Social marketing in health uses systematic commercial marketing techniques to promote the adoption healthy lifestyle behaviors and attitudes. Commercial advertising aims to increase the sales of a product by convincing potential buyers of the merits of its attributes. While a commercial ad campaign can be mostly based on the features of the product of interest (cognitive appeal), it often also engages viewers by appealing to their emotions, presenting situations or data that can trigger a desire to buy a given product (e.g. warm family scenes centered around the product). In social marketing, the overall goal is the adoption by the population of interest of behaviors leading to better health. A social marketing campaign goes beyond solely raising awareness of an issue, and attempts to bring about long-term health behavior changes.
As in traditional marketing, social marketing campaigns are developed and implemented on the four P’s strategy: Product, Price, Place, and Promotion. In social marketing, the Product presented most often is a behavior being encouraged, which often entails a change in lifestyle (e.g. exercise) or a change in healthcare use (e.g. screening). The Price to pay is not just monetary, it involves giving something up that is satisfying (e.g., smoking). Place refers to where and when to deploy the marketing message. People will not go out of their way, so the message must reach them where they can pay attention, and most importantly, in situations when they might be ready to make a decision or to change health habits (e.g. physician office). Finally, Promotion stands for the techniques and media used to disseminate the social marketing message. With the explosion of multimedia into everyday’s life, newer media such as Web marketing and social networks are being increasingly explored. Given the increased recognition of the role of comorbidities on the outcomes of patients with rheumatic disease, attention to a healthy lifestyle, and behaviors promoting well-being, are of paramount importance. This presentation will discuss how social marketing strategies might be implemented to improve the overall health of patients with rheumatic disease.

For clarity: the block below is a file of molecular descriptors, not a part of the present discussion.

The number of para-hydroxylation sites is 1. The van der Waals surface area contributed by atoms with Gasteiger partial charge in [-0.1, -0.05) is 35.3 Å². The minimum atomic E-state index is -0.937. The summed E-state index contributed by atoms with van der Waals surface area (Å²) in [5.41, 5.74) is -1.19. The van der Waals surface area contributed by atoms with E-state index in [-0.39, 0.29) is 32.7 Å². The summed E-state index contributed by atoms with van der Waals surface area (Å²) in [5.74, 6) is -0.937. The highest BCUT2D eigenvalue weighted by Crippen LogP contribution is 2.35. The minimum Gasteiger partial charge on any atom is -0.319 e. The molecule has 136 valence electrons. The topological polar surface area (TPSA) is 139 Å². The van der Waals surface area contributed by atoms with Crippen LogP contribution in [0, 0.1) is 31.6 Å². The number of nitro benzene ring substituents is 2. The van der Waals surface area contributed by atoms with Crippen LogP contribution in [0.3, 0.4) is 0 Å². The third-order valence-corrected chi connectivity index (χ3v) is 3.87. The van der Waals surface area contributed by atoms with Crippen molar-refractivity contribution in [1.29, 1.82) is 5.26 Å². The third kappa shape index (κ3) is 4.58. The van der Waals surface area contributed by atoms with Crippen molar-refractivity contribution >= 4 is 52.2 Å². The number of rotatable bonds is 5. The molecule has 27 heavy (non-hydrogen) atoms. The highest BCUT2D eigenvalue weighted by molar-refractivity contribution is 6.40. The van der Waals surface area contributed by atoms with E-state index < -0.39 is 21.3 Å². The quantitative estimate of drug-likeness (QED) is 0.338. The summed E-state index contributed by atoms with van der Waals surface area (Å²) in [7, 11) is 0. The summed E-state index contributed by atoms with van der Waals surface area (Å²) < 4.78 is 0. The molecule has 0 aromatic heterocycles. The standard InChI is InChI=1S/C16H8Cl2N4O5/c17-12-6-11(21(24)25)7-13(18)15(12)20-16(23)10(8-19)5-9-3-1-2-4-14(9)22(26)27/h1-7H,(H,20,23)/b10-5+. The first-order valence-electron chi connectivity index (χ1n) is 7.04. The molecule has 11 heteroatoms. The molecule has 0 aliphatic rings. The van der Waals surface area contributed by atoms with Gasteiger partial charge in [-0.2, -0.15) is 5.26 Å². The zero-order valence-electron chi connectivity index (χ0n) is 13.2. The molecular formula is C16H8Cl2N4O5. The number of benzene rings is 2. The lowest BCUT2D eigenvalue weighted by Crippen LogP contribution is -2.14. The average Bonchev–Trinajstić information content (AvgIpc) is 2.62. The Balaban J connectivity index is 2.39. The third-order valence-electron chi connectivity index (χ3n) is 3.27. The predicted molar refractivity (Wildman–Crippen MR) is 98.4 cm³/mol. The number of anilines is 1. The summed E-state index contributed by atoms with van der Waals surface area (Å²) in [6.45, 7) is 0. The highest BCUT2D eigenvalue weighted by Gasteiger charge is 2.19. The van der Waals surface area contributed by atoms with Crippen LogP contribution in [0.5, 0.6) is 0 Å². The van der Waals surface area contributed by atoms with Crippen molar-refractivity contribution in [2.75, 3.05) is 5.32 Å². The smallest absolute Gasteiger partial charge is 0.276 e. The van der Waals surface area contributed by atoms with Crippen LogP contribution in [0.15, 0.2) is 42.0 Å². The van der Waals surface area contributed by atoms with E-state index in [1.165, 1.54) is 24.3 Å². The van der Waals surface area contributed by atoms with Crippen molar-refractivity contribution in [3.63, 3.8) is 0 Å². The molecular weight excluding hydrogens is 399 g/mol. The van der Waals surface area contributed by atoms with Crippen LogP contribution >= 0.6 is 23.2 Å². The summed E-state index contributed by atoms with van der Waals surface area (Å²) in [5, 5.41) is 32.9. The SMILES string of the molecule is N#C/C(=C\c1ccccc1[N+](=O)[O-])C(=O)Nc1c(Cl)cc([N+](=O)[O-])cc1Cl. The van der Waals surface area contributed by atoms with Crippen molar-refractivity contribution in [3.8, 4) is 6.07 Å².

Disclosure of Interest None Declared
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